But back to the tree, on Friday, if we feel like we've successfully exercised that virtue all week long, the kids use water colors to pain a coffee filter and cut it out in the shape of a leaf or a flower.  Then we write the name of the virtue on it and use sticky tack to put it on the tree.  

I will admit that we have had 2 week in which we decided we couldn't add that virtue to our tree, and thus we decided to give the virtue a repeat week and see if we could do better.  The first was the very first virtue in the book, assertiveness.  I realize that not only did I not ever consider assertiveness a virtue until I read this book (and then I really got it!), but I realize that I have never mastered that and therefore, have not passed that trait on to my kids.  Oops!  And it was a hard one for us.  I'm a serious people pleaser and I often let people demand too much of me without standing up for myself.  My kids, in turn, struggle with the same thing.  So we worked and worked, and checked in with each other, and decided that this was going to be a hard one for us and that we needed to give it another week.  The other one was cleanliness.  Cleanliness happened to fall on an unusually busy week that also involved a family illness, so we gave it a second try as well.  I think it's important to be honest and not add the leaf just because we finished the week.  The kids accepted that well and want the challenge.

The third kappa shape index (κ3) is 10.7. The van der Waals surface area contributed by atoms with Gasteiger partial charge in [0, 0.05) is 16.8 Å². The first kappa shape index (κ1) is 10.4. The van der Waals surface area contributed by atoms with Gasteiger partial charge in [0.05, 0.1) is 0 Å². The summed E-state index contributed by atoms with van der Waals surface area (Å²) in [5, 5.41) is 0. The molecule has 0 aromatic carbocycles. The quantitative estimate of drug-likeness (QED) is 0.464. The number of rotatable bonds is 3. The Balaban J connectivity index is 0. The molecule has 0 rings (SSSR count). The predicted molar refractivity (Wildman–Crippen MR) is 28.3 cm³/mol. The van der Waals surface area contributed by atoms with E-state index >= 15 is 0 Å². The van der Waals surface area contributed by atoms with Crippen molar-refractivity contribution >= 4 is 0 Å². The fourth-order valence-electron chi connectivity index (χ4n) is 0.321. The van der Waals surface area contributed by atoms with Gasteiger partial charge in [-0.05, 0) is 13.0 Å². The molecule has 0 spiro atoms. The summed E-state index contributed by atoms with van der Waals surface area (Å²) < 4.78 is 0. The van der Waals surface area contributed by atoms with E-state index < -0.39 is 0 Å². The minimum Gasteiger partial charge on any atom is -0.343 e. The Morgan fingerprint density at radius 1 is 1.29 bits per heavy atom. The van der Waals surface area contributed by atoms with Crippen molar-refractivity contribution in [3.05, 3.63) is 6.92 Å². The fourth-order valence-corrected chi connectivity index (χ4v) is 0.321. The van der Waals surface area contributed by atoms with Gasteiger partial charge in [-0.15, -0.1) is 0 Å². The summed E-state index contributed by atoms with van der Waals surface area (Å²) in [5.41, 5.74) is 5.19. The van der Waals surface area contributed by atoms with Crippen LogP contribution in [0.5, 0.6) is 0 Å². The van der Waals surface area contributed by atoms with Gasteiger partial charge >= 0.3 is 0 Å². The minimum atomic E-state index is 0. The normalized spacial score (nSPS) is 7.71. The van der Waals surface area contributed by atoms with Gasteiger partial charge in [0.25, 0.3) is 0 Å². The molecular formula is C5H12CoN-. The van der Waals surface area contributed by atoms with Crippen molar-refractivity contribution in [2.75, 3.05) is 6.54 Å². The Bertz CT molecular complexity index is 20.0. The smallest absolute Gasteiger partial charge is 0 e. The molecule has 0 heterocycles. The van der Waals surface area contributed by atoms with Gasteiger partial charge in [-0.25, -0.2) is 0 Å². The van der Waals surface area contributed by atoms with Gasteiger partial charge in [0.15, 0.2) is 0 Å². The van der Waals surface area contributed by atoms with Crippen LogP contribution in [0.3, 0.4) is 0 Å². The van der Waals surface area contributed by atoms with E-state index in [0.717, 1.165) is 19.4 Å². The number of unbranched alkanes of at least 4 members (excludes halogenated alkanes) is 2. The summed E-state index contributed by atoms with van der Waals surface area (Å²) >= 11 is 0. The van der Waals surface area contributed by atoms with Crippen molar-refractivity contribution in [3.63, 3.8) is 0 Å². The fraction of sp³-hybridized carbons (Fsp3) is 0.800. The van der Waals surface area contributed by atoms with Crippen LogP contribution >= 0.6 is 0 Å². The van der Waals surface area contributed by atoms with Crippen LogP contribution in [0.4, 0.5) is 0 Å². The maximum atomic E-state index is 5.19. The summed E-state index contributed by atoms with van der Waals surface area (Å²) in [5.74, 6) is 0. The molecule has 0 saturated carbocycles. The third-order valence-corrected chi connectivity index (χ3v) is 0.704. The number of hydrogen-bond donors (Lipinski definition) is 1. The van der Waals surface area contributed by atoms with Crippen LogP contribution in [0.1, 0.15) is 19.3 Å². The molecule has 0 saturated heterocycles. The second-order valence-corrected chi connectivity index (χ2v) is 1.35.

So it's been great!  I've enjoyed the discussion.  I have learned a TON from this book.  Not just about parenting, but about the virtues.  It's so well designed with examples of why the different virtues matter, that I feel like my own understanding has been broadened and my kids are really going to benefit from this daily practice.  We're about 4 virtues and 6 weeks in, so I think that the habit is full formed and we're in it for the long haul!

2 comments:

  1. Thanks for sharing...this sounds like just what we need for our family. Also I am loving the book you wrote. We've been struggling in our homeschool adjusting after a move and it's just what I needed to refoucus and light that fire again. Thanks!!

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  2. I love, love, love your virtue tree! We do a different character trait each month and I've been looking for something to tie it all together. This is just perfect. Thank you!